At the university level, supporting students in having a genuine interest in the subjects being studied. Helping them to feel empowered to learn the material will push them to gain the real skills that they need in the working world. More importantly, in a world that is constantly changing, they will be capable of pursuing new knowledge and skills in order to be successful. As author Thomas Friedman points out, in order to be successful in a hyper-connected world, an individual will need to be able to adapt to new circumstances and constantly improve themselves. If we teach learners that learning is the goal rather than passing the test, they will be better able to adapt to a technology-driven future.

Support Second Chances
In almost every game, your character gets more than one life, and in the games I have found most enjoyable, like Star Wars: The Force Unleashed, the player lives are basically irrelevant. If you die, the character respawns close to where you left off.  In these games, there are consequence s to failure, but they are not something that discourages further play. In fact, these events often help refocus you on thinking about and learning what you need to do differently to succeed.

Tests cause a significant amount of stress for teachers and administrators, but more importantly, for students. This stress can even be debilitating to some learners, causing them to fail the test, thus increasing future stress related to exams. It is very rare for students to have the opportunity to take a test over. It simply is not practical. If they fail the test, they didn’t learn the material, and thus are failures.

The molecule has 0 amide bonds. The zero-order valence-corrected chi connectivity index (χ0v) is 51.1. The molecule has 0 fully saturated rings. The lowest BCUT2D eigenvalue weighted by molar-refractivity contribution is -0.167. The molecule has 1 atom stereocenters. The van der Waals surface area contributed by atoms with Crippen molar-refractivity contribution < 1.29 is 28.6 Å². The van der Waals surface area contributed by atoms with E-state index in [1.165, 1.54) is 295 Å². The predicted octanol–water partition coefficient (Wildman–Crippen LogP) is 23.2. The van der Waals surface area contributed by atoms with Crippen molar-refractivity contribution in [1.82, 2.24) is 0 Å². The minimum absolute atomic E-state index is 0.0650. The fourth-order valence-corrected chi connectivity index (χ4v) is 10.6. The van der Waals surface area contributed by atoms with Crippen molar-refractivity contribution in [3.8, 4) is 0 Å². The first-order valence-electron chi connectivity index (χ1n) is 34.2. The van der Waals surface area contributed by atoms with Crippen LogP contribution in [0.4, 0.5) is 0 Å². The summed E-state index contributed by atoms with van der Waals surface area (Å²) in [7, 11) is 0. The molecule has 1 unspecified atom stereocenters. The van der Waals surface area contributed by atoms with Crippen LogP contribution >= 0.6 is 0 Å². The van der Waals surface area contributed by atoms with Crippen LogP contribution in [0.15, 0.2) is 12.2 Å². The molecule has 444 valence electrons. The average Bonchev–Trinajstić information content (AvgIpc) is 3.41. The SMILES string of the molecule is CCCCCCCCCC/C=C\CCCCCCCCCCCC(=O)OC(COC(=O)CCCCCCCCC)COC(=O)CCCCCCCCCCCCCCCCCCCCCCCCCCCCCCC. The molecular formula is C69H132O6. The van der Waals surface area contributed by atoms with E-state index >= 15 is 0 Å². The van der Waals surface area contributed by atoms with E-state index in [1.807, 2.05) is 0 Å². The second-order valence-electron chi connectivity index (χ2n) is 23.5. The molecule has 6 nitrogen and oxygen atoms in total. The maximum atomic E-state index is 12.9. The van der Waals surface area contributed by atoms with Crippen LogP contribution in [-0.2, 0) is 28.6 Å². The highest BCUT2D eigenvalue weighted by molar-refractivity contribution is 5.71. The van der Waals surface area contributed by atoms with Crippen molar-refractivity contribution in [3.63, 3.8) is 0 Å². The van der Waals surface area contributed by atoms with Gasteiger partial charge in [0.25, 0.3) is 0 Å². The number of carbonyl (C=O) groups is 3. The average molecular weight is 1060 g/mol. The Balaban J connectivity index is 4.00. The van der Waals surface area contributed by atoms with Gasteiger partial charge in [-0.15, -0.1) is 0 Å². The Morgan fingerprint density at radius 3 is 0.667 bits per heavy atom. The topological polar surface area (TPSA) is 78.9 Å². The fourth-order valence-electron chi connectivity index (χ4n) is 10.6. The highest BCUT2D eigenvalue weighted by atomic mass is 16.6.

There are two possible solutions to this problem: 1) don’t test students or 2) make the intermediate steps more important than the outcome (see "Teach that Learning Is a Process" above – Link). If the objective of education is learning, then students should either have multiple chances to demonstrate their mastery of a subject, or they should be provided with alternative assessment methods. While it may seem ridiculous to offer 20+ different assessments, technology can facilitate doing just that. In math for example, the teacher tools in Khan Academy make it possible to track individual mastery of every concept being studied by each student. In other subjects, consider portfolio-based assessment or project-based learning where the outcomes are more authentic and allow students to express their individuality and creativity in addition to demonstrating their mastery of the content.

A Change in Mindset
We live in a connected world where "knowing" something is much less important than knowing how to find information and apply it. Part of that process is understanding how to respond to failure when things don’t work out. Adjusting your instructional objectives to help students understand that learning is a process of which failure is a key ingredient will help them to be successful when there are no more tests to take and failure is not an option.

 

Image courtesy of Stuart Miles / FreeDigitalPhotos.net